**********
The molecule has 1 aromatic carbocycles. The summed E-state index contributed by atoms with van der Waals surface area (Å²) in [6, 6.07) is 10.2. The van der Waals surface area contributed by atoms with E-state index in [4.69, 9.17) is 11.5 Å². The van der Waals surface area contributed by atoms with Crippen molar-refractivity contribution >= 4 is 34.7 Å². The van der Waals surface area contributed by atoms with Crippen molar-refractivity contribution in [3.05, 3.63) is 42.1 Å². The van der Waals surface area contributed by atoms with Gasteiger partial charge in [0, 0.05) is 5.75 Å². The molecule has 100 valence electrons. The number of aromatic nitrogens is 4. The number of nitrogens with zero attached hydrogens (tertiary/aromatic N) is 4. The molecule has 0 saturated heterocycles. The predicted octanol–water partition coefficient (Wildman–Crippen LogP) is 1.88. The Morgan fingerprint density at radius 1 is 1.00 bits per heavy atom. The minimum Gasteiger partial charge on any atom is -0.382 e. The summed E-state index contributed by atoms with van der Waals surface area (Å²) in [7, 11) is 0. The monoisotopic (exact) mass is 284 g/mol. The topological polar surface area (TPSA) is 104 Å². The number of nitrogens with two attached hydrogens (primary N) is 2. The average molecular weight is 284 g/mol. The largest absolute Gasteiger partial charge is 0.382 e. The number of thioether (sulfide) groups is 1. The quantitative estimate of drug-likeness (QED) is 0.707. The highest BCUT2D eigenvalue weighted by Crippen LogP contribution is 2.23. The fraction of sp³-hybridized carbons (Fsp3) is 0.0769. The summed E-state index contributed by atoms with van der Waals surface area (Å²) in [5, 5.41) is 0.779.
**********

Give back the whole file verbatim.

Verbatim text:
The molecule has 1 aromatic carbocycles. The summed E-state index contributed by atoms with van der Waals surface area (Å²) in [6, 6.07) is 10.2. The van der Waals surface area contributed by atoms with E-state index in [4.69, 9.17) is 11.5 Å². The van der Waals surface area contributed by atoms with Crippen molar-refractivity contribution >= 4 is 34.7 Å². The van der Waals surface area contributed by atoms with Crippen molar-refractivity contribution in [3.05, 3.63) is 42.1 Å². The van der Waals surface area contributed by atoms with Gasteiger partial charge in [0, 0.05) is 5.75 Å². The molecule has 100 valence electrons. The number of aromatic nitrogens is 4. The number of nitrogens with zero attached hydrogens (tertiary/aromatic N) is 4. The molecule has 0 saturated heterocycles. The predicted octanol–water partition coefficient (Wildman–Crippen LogP) is 1.88. The Morgan fingerprint density at radius 1 is 1.00 bits per heavy atom. The minimum Gasteiger partial charge on any atom is -0.382 e. The summed E-state index contributed by atoms with van der Waals surface area (Å²) in [7, 11) is 0. The monoisotopic (exact) mass is 284 g/mol. The topological polar surface area (TPSA) is 104 Å². The number of nitrogens with two attached hydrogens (primary N) is 2. The average molecular weight is 284 g/mol. The largest absolute Gasteiger partial charge is 0.382 e. The number of thioether (sulfide) groups is 1. The quantitative estimate of drug-likeness (QED) is 0.707. The highest BCUT2D eigenvalue weighted by Crippen LogP contribution is 2.23. The fraction of sp³-hybridized carbons (Fsp3) is 0.0769. The summed E-state index contributed by atoms with van der Waals surface area (Å²) in [5, 5.41) is 0.779.